Search This Blog

Friday, October 19, 2012

Way Down East (1920)

When a naive young country girl (Lillian Gish) goes to visit her rich city relatives, she is seduced and tricked into a fake marriage by a wealthy playboy (Lowell Sherman). When she becomes pregnant, he abandons her and when the baby dies, she finds work on the farm of a pious squire (Burr McIntosh) and catches the eye of the squire's son (Richard Barthelmess). But it is only a matter of time before her past catches up with her. Based on a popular late 19th century melodrama that was already outdated in 1920, the director D.W. Griffith transforms it into a quasi-feminist tale of double standards and redemption that suggests Thomas Hardy's TESS OF THE D'URBERVILLES. The great Lillian Gish gives a full tilt performance going from guileless maiden to devastated mother to outraged victim. The film's thrilling finale is legendary. Reputedly without a stuntwoman, Gish floats on a piece of ice as it rushes towards a waterfall to be rescued only seconds before the piece of ice she was on goes over the edge. With Creighton Hale, Mary Hay and Vivia Ogden, impressive as the town's simian faced gossip.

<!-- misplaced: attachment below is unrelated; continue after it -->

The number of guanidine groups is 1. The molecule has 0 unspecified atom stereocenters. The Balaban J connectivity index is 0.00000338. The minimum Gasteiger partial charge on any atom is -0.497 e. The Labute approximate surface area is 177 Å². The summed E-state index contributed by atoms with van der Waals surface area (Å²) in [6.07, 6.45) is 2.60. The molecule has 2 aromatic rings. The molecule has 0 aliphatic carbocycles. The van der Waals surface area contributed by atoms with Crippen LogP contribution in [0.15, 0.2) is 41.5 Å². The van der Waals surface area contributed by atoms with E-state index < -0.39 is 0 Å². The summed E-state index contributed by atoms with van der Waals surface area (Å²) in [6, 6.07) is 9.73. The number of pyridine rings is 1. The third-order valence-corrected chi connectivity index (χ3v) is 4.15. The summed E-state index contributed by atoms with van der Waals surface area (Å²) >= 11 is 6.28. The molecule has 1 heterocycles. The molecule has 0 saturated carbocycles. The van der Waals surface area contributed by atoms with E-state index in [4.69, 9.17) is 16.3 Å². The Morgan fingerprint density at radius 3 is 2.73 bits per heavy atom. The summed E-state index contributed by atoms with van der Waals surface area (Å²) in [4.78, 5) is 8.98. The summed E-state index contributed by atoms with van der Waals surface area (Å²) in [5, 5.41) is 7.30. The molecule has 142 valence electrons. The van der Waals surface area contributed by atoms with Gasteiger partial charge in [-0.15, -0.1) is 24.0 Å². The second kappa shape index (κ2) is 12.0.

No comments:

Post a Comment